‘Journalism is not a crime’: Al Jazeera condemns authorities for raiding KL bureau

Al Jazeera logo (left) together with the Malaysian police badge (right). Photos: Aljazeera and Friends of PDRM /Facebook
Al Jazeera logo (left) together with the Malaysian police badge (right). Photos: Aljazeera and Friends of PDRM /Facebook

International news network Al Jazeera has condemned the Malaysian authorities for raiding its office in Kuala Lumpur, calling it an attack on press freedom. 

The news media company also continued to defend its employees behind the Locked Up in Malaysia’s Lockdown documentary, which was criticized by the Malaysian government for being “misleading” before going on to probe Al Jazeera’s licensing even though existing rules did not require it for the production of that documentary. 

“Al Jazeera views this not only as an attack on itself but on press freedom as a whole,” a statement issued by Al Jazeera said, hours after the raid. Two computers were seized from its office. 

“Our staff did their jobs and they’ve got nothing to answer for or apologize for. Journalism is not a crime,” it added. 

Under the Communications and Multimedia Act 1998, the government also considers the 26-minute documentary shedding light on the lives of migrant workers on lockdown in Malaysia due to COVID-19 as “offensive.”

Yesterday, both the police and officers from the Malaysian Communications and Multimedia Commission raided Al Jazeera’s office in Kuala Lumpur’s Jalan Tun Razak as well as that of Astro and UnifiTV, television networks broadcasting Al Jazeera’s news channel.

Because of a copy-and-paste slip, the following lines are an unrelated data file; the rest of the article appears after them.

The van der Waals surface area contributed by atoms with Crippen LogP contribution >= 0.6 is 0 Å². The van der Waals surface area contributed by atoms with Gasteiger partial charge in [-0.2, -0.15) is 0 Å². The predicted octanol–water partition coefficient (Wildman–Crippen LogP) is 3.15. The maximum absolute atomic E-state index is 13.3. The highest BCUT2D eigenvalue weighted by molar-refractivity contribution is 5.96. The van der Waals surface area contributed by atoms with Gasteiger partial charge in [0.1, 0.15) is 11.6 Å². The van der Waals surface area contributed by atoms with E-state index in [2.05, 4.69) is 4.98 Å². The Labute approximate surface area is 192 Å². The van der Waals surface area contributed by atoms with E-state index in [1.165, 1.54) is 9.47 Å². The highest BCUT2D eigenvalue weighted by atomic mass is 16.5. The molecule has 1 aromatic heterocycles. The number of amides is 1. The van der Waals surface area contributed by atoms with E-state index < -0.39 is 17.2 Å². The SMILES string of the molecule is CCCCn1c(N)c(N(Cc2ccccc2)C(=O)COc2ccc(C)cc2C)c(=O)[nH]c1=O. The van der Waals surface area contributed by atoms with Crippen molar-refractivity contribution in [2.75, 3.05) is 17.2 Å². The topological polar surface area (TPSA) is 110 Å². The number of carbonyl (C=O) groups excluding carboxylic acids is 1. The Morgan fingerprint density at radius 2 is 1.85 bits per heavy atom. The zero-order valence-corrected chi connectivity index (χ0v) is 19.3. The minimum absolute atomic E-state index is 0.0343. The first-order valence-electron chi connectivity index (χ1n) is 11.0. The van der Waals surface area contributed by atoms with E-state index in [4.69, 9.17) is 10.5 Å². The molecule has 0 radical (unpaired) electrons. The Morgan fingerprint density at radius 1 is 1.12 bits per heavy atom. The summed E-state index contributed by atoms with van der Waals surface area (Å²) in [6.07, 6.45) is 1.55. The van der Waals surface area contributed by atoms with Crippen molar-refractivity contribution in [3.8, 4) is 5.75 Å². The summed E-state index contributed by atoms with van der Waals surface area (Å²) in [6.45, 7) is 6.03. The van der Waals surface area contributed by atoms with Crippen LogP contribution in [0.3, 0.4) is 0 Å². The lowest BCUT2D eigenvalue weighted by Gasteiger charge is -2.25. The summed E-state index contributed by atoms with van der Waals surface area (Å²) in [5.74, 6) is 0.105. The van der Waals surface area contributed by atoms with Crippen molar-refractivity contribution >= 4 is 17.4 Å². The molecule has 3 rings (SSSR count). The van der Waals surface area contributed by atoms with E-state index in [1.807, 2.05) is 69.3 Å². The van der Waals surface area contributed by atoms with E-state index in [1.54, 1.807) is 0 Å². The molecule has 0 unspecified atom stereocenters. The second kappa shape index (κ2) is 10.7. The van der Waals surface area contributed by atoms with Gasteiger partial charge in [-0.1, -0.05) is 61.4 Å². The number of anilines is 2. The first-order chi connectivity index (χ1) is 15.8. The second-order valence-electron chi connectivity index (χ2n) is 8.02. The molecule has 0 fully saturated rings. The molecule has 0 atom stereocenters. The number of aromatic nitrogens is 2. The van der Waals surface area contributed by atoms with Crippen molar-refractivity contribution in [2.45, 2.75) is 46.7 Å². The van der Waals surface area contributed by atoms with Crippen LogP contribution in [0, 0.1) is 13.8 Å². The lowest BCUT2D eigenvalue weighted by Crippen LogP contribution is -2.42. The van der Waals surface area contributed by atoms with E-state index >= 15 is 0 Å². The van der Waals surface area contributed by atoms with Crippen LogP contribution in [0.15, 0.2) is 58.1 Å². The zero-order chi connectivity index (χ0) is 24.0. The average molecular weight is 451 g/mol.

“All items seized from the raids will be sent to MCMC for further investigations,” criminal investigations director Huzir Mohamed told reporters about yesterday’s raids in a press conference.

“Our actions are based on the law,” Huzir continued. “No individuals or entities can escape the police when they’ve clearly violated Malaysia’s laws.”

The raids took place after police on July 25 arrested Mohamad Rayhan Kabir, a migrant worker from Bangladesh who was featured in the documentary. He is currently awaiting deportation by the immigration department.

The Communications and Multimedia Ministry had also threatened to revoke Al Jazeera’s accreditation amid the probe into its licensing. 

Last month, satellite TV provider Astro was slapped with a RM4,000 (US$940) fine for airing in 2015 an Al Jazeera documentary on the murder of Altantuya Shaariibuu.

Other stories to check out:

Astro slapped with RM4,000 fine for ‘offensive’ 2015 docu on Altantuya’s murder

Probe into Al Jazeera undermines freedom of speech: CIJ

Keyboard warriors in online war with Al Jazeera over COVID-19 documentary

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